Error-correcting code arising from a monitored random circuit. Such a circuit is described by a series of intermittant random local projective Pauli measurements with random unitary time-evolution operators. An important sub-family consists of Clifford monitored random circuits, where unitaries are sampled from the Clifford group . When the rate of projective measurements is independently controlled by a probability parameter \(p\), there can exist two stable phases, one described by volume-law entanglement entropy and the other by area-law entanglement entropy. The phases and their transition can be understood from the perspective of quantum error correction, information scrambling, and channel capacities [5,6].
Monitored random circuits have a finite information capacity that decays exponentially with respect to system size . When \( p = 0 \), the random circuit achieves channel capacity, meaning that it stores the most amount of information possible. This notion quantifies the recoverability of information and the reversability of the system under the monitored random dynamics. In the volume-law phase (\( p < p_c \) for some critical probability \(p_c\)), the channel capacity remains non-zero, and the monitored channel projects an initial state into a random error-correcting code . With appropriately chosen evolution operators and measurements, the code is a stabilizer code whose parameters depend on time, \( [[n,k(t),d(t)]] \). A similar notion applies to Haar random circuits with measurements .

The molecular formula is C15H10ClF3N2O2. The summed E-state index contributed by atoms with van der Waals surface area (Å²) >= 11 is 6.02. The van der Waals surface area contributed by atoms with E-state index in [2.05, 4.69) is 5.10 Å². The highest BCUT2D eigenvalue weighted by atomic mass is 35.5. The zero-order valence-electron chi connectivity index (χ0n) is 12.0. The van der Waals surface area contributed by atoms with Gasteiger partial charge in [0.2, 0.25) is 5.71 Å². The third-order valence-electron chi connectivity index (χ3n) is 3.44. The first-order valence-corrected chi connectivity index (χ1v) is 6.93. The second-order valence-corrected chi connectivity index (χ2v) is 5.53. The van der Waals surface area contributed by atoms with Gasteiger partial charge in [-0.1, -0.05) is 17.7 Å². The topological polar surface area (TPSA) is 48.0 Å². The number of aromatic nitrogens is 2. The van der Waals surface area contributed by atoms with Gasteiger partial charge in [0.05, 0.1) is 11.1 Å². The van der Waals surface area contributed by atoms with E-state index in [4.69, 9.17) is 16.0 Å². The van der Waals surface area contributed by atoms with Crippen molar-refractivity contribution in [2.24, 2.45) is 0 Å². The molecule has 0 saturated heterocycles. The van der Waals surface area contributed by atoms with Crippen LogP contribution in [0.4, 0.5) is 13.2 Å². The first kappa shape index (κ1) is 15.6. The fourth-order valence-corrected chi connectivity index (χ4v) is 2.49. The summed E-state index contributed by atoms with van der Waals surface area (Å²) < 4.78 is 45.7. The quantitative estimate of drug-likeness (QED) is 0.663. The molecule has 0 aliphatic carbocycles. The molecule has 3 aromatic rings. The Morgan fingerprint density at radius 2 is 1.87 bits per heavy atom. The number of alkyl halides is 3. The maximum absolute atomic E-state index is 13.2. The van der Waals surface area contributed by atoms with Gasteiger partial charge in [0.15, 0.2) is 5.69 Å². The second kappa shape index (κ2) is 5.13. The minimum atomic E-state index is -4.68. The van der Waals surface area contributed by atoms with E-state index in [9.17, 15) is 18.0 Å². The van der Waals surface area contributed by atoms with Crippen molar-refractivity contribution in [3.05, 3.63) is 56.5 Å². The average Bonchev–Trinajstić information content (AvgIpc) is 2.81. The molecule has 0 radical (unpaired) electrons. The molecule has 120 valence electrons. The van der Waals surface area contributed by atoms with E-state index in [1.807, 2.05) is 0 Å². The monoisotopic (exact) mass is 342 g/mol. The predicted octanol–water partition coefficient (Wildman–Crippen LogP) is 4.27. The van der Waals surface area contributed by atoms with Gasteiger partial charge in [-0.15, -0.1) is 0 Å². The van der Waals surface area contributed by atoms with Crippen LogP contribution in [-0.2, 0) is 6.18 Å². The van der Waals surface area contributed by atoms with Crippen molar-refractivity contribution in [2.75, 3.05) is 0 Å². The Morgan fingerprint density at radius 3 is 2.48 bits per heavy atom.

- Random-circuit code — Monitored random circuits are random circuits where projective measurements are interspersed throughout the circuit and measurement results are recorded.
- Topological code — Topological order can be generated in 2D monitored random circuits .
- Crystalline-circuit qubit code — Projective measurements can be included in crystalline-circuit codes in a spacetime translation-invariant fashion, turning such codes into monitored crystalline-circuit codes. However, the unit cell of measurements must be large enough to avoid purification.
- Hastings-Haah Floquet code — Both Floquet and monitored random circuit codes can have an instantaneous stabilizer group which evolves through unitary evolution and measurements. However, Floquet codewords are generated via a specific sequence of measurements, while random-circuit codes maintain a stabilizer group after any measurement. Floquet codes have the additional capability of detecting errors induced during the measurement process; see Appx. A of Ref. .
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“Monitored random-circuit code”, The Error Correction Zoo (V. V. Albert & P. Faist, eds.), 2021. https://errorcorrectionzoo.org/c/monitored_random_circuits